Some stunning icons are on display in a beautifully lit gallery.  The mosaic icon was incredible – that they could create something so intricate from stones is mind-boggling.  And it’s so tenderly done.  But there are plenty of beautiful frescoes as well, which show how the artistic style adapted seamlessly to whichever setting it was needed for.

Post 14th century Art

More modern icons from the Greek world show the continuation of traditions, but also the way that they changed in their details.  I don’t know if this is a true evaluation of the stylistic changes, but in these examples I was struck by how details became more of a thing – in the earlier icons, there is a simplicity in composition and the key figures, staring out and engaging with the viewer.  The later ones seem to have their figures exist in a more complex world.

So In Summary

Christian religious art is something a lot of people don’t really enjoy looking at and there is a formality to Orthodox art which may be a little off-putting.  However, I’ll take it for granted that if you’re interested in visiting this museum, you enjoy looking at the art.  In that case, I’m sure you’ll find plenty to fascinate you as you walk around.  I thought it was great – and if we hadn’t had the time pressure, we could easily have lingered over the different paintings and started to really try and understand the styles.  As it was, we got a grand overview, and I was astonished to see some works of such quality that I was inspired to find out more about the rich history behind the development of Christian art across the Greek world.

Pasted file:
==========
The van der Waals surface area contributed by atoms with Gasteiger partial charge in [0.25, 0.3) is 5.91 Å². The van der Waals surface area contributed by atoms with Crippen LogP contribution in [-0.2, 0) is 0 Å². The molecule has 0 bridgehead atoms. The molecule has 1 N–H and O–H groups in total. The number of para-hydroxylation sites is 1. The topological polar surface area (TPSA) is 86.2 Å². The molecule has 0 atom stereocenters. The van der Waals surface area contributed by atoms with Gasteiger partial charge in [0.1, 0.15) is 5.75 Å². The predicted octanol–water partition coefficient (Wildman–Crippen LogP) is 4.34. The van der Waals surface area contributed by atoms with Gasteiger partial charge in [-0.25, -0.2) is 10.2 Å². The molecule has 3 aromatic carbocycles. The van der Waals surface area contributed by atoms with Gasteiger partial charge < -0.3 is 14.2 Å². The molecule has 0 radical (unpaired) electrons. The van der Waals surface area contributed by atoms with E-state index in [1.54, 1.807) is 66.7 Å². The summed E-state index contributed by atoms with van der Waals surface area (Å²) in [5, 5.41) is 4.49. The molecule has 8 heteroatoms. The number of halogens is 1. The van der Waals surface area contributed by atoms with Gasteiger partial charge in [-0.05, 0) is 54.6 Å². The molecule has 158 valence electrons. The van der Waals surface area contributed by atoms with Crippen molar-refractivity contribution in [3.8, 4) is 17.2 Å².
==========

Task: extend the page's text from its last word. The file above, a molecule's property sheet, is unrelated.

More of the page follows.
Further Information

The museum has a very good website, in English, which not only gives you general information, but lets you explore their collections in quite some depth: www.byzantinemuseum.gr

I was a bit disappointed that there weren’t many books on the collection in English.  I’m surprised they didn’t have one volume covering the whole span of the museum’s collection, as this would be a great way to introduce a non-Orthodox visitor to iconography and themes quite different from those in the more familiar (in western art) Catholic artistic tradition.

How To Get There

Athens’ transport is pretty good, and their information is available in English.  This website gives the various travel options, depending on which form you want to use: www.thisisathens.org